Once home, the coauthors worked tirelessly to create a sample book chapter. Nilson, whose style had begun to change, felt that her watercolor and pen sketchings weren’t working, so she started afresh in a digital medium, using the paintings as inspiration. Jacobsen, as the primary writer, wrestled with multiple tensions: balancing practical travel tips with readers’ desire to connect with Jane Austen, organizing so the content didn’t feel haphazard, and choosing what should be cut from their exhaustive research. Dayton began doing extensive market research and surveys and, after careful analysis of the book market, found five potential publishers to send their chapter to.
For the authors, the tension in courting a publisher had all the contours of an Austenian plotline, as one by one the publishers rejected the work, one showing interest but later withdrawing. But then, in true Austen fashion, the sun rose again, Lizzy and Mr. Darcy were reconciled, and Australian and UK publisher Hardie Grant agreed to take on the book. Ecstatic, the friends exhausted themselves creating it. Jacobsen drafted a chapter, and Dayton provided critiques. Dayton felt the writing should be witty and concise; Jacobsen, a tad more academic and textual. The editor liked both styles and meshed the two together. While Nilson drew and Jacobsen wrote the text, Dayton managed their social media and began marketing—a major task considering the massive global community of Austen fans.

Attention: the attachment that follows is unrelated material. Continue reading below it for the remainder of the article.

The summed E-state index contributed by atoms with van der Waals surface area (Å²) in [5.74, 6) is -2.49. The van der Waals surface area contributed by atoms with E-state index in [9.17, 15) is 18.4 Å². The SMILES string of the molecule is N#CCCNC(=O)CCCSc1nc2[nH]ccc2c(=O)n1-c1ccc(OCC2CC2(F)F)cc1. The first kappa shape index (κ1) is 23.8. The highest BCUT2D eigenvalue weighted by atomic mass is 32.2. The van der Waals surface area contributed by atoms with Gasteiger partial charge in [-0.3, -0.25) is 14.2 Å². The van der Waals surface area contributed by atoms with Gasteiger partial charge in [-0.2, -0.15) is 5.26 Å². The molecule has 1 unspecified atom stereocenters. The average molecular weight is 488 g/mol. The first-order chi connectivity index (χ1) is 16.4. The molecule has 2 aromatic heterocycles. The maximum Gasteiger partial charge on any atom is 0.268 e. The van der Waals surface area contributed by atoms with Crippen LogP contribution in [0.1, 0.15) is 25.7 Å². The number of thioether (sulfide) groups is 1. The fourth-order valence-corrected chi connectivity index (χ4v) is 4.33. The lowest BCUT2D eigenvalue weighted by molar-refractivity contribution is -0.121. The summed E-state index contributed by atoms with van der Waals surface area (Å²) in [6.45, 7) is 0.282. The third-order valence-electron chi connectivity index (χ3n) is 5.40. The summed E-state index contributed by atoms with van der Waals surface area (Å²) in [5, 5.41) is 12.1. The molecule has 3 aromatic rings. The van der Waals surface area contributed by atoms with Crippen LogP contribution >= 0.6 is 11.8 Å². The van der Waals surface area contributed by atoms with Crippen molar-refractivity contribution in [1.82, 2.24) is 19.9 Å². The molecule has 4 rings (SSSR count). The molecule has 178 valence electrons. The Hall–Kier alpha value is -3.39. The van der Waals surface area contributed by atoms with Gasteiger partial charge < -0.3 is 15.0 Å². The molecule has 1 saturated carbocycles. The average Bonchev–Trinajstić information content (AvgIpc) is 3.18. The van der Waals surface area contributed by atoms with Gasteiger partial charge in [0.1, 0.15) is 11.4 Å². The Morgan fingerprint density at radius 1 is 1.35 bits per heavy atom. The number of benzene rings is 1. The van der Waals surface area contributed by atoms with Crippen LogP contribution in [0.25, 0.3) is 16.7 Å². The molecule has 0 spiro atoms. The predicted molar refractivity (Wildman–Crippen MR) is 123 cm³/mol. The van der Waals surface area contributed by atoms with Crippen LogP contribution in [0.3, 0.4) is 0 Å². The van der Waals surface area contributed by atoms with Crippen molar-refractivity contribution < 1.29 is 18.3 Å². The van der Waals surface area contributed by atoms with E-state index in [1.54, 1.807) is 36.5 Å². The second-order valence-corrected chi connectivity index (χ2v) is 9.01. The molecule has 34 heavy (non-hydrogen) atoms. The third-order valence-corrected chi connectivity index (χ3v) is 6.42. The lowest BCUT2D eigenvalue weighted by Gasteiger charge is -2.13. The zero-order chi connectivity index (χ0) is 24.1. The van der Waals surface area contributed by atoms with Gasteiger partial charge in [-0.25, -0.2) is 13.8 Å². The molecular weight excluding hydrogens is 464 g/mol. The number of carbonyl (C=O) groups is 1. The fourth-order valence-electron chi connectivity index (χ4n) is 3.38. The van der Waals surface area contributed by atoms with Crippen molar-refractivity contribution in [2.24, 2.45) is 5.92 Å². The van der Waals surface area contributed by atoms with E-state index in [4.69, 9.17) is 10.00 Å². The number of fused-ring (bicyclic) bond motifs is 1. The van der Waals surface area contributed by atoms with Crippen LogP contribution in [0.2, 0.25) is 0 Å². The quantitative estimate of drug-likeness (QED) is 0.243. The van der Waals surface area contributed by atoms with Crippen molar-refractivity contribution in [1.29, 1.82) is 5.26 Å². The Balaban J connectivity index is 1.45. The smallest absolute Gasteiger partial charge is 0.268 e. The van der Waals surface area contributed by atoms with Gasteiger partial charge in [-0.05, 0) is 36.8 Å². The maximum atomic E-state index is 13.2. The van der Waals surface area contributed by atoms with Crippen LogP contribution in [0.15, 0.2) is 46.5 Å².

A Literary Friend
In the end, creating Jane Was Here took the better part of two years. The journey to explore England, to find a publisher, and ultimately to bring their book to market fulfilled the authors’ dream and created a powerful love for each other as well as for Jane Austen. “By visiting the places she knew and thinking about her opinions and stories while there,” says Jacobsen, “it felt like getting to know a friend.”
And she is a friend who continues to inspire the young authors to take on big challenges and ignore naysayers. Says Dayton: “I look up to Jane Austen for being a strong woman using her talents the way she felt was necessary, not society. Her life both reassures and empowers me.”